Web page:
Many defendants who find themselves in a criminal trial may admit that they committed the act, but for some reason, they should not be held responsible for doing such. Here are some of the possibilities in which this defense could work:
"I did it, but I shouldn't be held responsible"
This is a very common defense strategy being employed when the criminal charge is related to any form of physical violence, such as battery, assault or homicide. Here, the defendant reverses the story - and presents that rather than being the pursuer or aggressor, he or she is actually the victim and only acted to protect him or herself from being harmed.
Self-defense has always been existent for a long time, and is based on the idea that every person has the right to protect him or herself from being injured physically. However, proving this is rather challenging as the defendant will have to prove that his or her acts were necessary and reasonable, and that there was a reasonable belief that the harm was present. For instance, saying that you were threatened by an unarmed man who has a much smaller built than you - and you shot him as a result, is unlikely one to be considered an act of self defense.
Defendants rarely use this defense, as a jurors and judges skeptical of such claim because of its abstract nature. Furthermore, it is rather a challenge for the defendants to prove.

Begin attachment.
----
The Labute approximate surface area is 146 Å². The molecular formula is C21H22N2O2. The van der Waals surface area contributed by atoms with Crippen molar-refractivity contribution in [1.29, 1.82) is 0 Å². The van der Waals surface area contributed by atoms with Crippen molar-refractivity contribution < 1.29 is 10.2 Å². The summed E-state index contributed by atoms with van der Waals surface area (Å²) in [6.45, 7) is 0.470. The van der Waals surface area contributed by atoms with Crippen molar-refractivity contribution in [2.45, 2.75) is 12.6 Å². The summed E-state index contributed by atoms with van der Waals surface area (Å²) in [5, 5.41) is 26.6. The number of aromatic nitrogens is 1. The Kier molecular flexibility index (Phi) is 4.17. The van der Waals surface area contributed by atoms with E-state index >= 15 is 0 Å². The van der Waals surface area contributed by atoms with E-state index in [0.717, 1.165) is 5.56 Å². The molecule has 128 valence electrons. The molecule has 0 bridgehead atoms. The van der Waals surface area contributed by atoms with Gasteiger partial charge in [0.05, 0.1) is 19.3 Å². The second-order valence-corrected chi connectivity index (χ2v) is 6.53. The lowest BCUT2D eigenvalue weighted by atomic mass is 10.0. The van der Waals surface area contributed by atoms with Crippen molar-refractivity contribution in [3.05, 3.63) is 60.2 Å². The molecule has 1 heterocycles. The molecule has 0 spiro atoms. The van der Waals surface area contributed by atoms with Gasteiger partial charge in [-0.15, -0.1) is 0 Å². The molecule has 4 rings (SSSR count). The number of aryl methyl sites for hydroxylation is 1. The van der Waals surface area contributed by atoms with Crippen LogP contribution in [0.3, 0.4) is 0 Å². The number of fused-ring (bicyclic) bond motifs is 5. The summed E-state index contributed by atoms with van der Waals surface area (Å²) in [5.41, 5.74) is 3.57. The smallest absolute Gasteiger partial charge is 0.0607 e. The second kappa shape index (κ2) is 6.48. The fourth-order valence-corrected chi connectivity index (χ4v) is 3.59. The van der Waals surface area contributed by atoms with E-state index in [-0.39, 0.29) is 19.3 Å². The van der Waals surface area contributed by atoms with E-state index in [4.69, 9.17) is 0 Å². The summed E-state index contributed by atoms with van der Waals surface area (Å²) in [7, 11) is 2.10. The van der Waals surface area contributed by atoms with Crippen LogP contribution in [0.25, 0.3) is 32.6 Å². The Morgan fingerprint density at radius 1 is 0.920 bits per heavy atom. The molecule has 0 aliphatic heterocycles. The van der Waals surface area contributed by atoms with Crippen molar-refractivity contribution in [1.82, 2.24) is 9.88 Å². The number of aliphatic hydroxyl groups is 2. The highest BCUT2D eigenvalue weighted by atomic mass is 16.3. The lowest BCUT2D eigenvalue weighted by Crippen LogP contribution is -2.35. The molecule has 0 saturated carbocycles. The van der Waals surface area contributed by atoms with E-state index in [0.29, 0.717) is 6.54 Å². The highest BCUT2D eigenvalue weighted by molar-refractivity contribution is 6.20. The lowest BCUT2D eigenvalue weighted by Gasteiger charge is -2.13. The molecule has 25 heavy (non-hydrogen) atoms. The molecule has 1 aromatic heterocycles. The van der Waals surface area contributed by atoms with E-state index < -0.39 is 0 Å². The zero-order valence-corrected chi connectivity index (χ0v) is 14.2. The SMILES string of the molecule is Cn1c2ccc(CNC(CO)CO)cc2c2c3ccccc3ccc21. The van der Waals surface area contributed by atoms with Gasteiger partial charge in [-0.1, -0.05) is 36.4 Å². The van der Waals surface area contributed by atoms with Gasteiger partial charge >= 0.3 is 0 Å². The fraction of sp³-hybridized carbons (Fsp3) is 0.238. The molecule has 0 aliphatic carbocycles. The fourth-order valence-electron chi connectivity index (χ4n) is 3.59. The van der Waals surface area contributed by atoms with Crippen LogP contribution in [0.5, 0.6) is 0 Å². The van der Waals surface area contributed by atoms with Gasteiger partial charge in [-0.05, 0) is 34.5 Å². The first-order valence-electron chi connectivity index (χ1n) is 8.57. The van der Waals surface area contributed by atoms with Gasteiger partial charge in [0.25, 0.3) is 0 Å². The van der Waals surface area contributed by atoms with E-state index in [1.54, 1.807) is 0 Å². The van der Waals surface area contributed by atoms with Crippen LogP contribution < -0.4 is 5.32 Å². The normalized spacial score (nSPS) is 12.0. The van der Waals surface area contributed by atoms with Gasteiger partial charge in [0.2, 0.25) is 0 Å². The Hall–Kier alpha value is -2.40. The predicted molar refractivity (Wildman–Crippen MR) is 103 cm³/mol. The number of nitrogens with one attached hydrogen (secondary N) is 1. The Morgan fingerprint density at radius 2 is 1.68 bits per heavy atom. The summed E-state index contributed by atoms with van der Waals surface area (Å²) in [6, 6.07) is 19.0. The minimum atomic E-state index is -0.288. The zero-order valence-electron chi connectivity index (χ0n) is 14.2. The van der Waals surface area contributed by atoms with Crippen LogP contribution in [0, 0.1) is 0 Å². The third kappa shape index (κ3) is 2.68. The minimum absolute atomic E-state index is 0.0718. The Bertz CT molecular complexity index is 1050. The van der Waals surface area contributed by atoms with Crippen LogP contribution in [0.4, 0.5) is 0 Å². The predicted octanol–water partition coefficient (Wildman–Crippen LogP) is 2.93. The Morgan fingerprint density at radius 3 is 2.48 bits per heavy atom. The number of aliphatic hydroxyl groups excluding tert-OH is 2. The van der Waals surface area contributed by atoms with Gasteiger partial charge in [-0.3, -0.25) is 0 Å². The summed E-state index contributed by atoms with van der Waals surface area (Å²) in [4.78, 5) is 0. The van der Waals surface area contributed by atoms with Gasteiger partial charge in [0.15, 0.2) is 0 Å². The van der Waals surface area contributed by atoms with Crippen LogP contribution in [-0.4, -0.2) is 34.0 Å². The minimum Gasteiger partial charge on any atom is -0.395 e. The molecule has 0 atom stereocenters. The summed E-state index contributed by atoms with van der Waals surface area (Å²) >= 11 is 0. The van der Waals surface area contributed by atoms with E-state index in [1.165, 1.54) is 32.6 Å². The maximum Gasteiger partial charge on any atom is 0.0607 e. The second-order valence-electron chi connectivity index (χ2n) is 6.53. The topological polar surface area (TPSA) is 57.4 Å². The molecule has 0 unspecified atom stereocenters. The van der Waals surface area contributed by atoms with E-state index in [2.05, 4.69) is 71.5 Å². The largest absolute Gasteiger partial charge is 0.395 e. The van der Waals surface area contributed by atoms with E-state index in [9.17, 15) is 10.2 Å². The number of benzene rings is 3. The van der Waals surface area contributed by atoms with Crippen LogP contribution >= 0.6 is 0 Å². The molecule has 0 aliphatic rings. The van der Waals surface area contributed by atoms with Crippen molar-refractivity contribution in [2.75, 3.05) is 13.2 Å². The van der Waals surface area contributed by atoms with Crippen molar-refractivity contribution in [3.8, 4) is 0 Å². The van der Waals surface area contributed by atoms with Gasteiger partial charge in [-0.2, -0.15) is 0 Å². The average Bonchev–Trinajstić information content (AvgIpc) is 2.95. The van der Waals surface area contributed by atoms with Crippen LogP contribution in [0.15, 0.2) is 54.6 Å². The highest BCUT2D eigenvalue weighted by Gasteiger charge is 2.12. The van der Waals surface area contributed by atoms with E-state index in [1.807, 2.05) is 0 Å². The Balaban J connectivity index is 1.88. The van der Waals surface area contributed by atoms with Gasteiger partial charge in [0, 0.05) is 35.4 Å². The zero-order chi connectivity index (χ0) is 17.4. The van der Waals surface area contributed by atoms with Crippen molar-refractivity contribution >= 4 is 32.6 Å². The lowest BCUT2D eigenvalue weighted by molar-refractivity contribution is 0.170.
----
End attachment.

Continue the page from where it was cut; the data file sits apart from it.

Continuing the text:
This line of defense comes from the notion that in criminal law, there is an intent or mental element. What this means is that a criminal charge requires that the defendant have the mental state to intend to do the act. If the defendant is found to have a mental illness, then it means that they were not in the required mental state that the criminal charge requires. Also, this stands by the idea that it is more recommended to send a mentally ill person to a psychiatric facility instead of prison. Thus, even if the defendant is found guilty, he will not be sent to prison but won't be freed either.
Insanity, being an abstract concept is defined by courts as the inability to distinguish what is right from what is wrong. Hence, a defendant who pleads insanity as a defense would need a psychiatrist's testimony, and will also need to undergo psychiatric testing which can be both humiliating and painful.
Under the influence defense
In a manner similar to the insanity defense, this type of defense claims that they were under the influence of drugs when the act was committed, and is therefore not in the mental state required by a criminal charge. In simpler terms, this means that the defendant says that he or she is too high to have an idea what they were doing.
If you are in need of an excellent criminal defense lawyer, contact The Kyle Law Firm to schedule your free and no-hassle consultation.